### #3. LifoQueue

The name **LifoQueue** itself says that it follows the **LIFO **principle. Hence we can use it as a **stack **without any doubt. It is from the built-in module **queue**. The **LifoQueue **provides some handy methods that are useful in the stack implementation. Let’s see them

**put(data)**– adds or pushes the data to the queue**get()**– removes or pops the topmost element from the queue**empty()**– returns whether the stack is empty or not**qsize()**– returns the length of the queue

Let’s implement the stack using **LifoQueue **from the **queue** module.

`from queue import LifoQueue## creating LifoQueue objectstack = LifoQueue()## checking whether stack is empty or not -> trueprint(stack.empty())## pushing the elementsstack.put(1)stack.put(2)stack.put(3)stack.put(4)stack.put(5)## again checking whether stack is empty or not -> falseprint(stack.empty())## popping all the elementsprint(stack.get())print(stack.get())print(stack.get())## checking the stack sizeprint('Size', stack.qsize())print(stack.get())print(stack.get())## checking the whether stack is empty or not for the last time -> trueprint(stack.empty())`

You will get the output mentioned below if you execute the above program without changing it.

`TrueFalse543Size 221True`

## Application of Stack

Now, you have sufficient knowledge about stacks to apply it in programming problems. Let’s see a problem and solve it using a stack.

Given an expression, write a program to check whether the parentheses, braces, curly-braces are balanced correctly or not.

Let’s see some examples.

**Input:** “[{}]([])”

**Output:** Balanced

**Input:** “{[}]([])”

**Output:** Not Balanced

We can use the stack to solve the above problem. Let’s see the steps to solve the problem.

- Create a stack to store the characters.
- If the length of the expression is odd, then the expression is
**Not Balanced** - Iterate through the given expression.
- If the current character is the opening bracket from
**( or { or [**, then push it to stack. - Else if the current character is a closing bracket
**) or } or ]**, then pop from the stack. - If the popped character is matching with the starting bracket then continue else brackets are not balanced.

- If the current character is the opening bracket from
- After the iteration, if the stack is empty then the equation is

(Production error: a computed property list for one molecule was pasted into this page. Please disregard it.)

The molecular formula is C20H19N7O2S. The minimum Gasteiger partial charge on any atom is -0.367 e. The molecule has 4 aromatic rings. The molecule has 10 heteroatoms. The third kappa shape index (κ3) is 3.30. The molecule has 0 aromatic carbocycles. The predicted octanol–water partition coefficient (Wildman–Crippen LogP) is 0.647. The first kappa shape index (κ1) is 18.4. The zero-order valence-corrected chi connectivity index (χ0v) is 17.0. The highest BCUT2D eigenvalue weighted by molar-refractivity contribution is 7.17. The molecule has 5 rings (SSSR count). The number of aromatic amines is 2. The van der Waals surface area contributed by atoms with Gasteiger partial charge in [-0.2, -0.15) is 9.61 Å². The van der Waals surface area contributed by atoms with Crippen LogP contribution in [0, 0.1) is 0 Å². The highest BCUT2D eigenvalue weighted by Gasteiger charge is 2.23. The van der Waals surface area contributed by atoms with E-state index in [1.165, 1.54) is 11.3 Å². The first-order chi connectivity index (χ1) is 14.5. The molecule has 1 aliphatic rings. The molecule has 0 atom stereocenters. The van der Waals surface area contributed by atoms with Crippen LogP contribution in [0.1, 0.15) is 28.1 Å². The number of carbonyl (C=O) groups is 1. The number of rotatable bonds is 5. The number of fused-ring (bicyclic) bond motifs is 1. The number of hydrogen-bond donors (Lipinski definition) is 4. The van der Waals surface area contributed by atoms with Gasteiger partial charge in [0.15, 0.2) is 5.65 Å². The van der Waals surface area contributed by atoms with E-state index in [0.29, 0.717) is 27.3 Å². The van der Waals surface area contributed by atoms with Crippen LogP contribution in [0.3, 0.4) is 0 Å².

**Balanced**else the equation is**Not****Balanced**.

We can make use of the set data type for brackets match checking.

`## stackclass Stack: def __init__(self): self.elements = [] def push(self, data): self.elements.append(data) return data def pop(self): return self.elements.pop() def peek(self): return self.elements[-1] def is_empty(self): return len(self.elements) == 0def balance_check(expression): ## checking the length of the expression if len(expression) % 2 != 0: ## not balanced if the length is odd return False ## for checking opening_brackets = set('([{') pairs = set([ ('(',')'), ('[',']'), ('{','}') ]) ## stack initialization stack = Stack() ## iterating through the given expression for bracket in expression: ## checking whether the current bracket is opened or not if bracket in opening_brackets: ## adding to the stack stack.push(bracket) else: ## popping out the last bracket from the stack popped_bracket = stack.pop() ## checking whether popped and current bracket pair if (popped_bracket, bracket) not in pairs: return False return stack.is_empty()if __name__ == '__main__': if balance_check('[{}]([])'): print('Balanced') else: print('Not Balanced') if balance_check('{[}]([])'): print('Balanced') else: print('Not Balanced')`

We can use the **stack **to solve many more problems. The above problem is one of them. Try to apply the stack concept wherever you think it best suits you.

### Conclusion

Yah! You have completed the tutorial. I hope you enjoyed the tutorial as much as I do while making it. That’s it for the tutorial.

Happy Coding 🙂 👨💻